There is an obvious problem with such a project. For much of its history, Marxism operated as a craven justification for state coercion and control. The security of the “dictatorship of the proletariat” demanded the creation of the Gulag Archipelago, and the construction of the Berlin Wall. Stalinist “scientific socialism” has little appeal to the Change-The-World-Without-Taking-Power generation. One strain of Marxism managed to resist deployment as state ideological apparatus: Trotskyism. But while many of the figures discussed in Dissident Marxism share a background in the Left Opposition and Fourth International, Renton insists his book is not a history of Trotskyism. Such a history would not instill anyone with pride in Marxism. Splits within splits, fractal sectarian lineages, recurrent rightward shifts, endlessly creative styles of opportunism, and cultish personal pathologies do not make for a workable heritage.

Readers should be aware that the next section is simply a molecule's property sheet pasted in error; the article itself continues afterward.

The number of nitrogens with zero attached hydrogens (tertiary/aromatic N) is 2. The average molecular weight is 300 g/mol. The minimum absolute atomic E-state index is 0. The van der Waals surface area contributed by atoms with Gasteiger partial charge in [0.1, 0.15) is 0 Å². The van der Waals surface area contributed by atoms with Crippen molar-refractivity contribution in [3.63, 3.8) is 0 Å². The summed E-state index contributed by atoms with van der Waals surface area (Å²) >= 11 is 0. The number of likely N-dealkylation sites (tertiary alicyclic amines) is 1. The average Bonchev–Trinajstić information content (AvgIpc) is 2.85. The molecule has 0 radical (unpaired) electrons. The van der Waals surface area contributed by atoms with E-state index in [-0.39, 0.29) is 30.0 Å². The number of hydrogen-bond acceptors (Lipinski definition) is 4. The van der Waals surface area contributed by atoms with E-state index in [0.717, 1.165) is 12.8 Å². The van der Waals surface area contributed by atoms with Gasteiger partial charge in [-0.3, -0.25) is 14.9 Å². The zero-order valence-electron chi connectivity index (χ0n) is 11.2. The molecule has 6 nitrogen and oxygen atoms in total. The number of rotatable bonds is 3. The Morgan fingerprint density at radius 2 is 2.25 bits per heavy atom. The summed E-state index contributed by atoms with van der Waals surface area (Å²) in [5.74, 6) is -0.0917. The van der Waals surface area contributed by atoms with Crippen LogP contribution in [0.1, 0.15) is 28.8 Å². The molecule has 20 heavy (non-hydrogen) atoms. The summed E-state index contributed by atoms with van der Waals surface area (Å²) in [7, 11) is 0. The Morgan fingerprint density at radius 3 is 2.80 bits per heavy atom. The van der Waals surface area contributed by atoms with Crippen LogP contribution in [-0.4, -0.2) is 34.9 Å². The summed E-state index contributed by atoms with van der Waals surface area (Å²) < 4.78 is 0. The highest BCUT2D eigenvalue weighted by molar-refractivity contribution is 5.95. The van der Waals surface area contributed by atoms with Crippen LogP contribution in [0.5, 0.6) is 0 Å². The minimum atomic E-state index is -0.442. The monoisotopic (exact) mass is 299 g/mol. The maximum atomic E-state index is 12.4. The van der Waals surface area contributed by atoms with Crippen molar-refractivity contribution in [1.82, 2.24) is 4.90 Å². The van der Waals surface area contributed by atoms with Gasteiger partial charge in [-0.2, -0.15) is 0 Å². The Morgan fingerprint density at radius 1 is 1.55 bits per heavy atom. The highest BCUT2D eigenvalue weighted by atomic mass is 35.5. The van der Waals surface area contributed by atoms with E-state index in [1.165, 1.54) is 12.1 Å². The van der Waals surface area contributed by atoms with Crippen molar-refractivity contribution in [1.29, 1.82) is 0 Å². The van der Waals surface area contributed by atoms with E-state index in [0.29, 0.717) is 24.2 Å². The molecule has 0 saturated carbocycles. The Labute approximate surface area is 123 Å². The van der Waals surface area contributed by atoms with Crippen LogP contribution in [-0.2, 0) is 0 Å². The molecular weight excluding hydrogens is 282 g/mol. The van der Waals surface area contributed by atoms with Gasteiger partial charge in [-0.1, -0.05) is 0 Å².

How to make a lovable history out of a seemingly unlovable ideology? Renton creates the category of “Dissident Marxism” and proceeds to offer portraits of fourteen alleged Dissident Marxists. We start off with some less “compromised” Bolsheviks (Vladimir Mayakovsky, Alexandra Kollontai, and Anatoly Lunacharsky), progress through the orbit of early Trotskyism (Victor Serge and Georges Henein), and dip into the Marxist English historians (Dona Torr and E.P Thompson.) From there, we take an extended detour through Third-Worldism and the Third World (Paul Sweezy, Paul Baran, and Walter Rodney), and finish up in the passionate and narrow world of Thatcherite Trotskyism (David Widgery). There are, for good measure, chapters on Karl Korsch and Harry Braverman.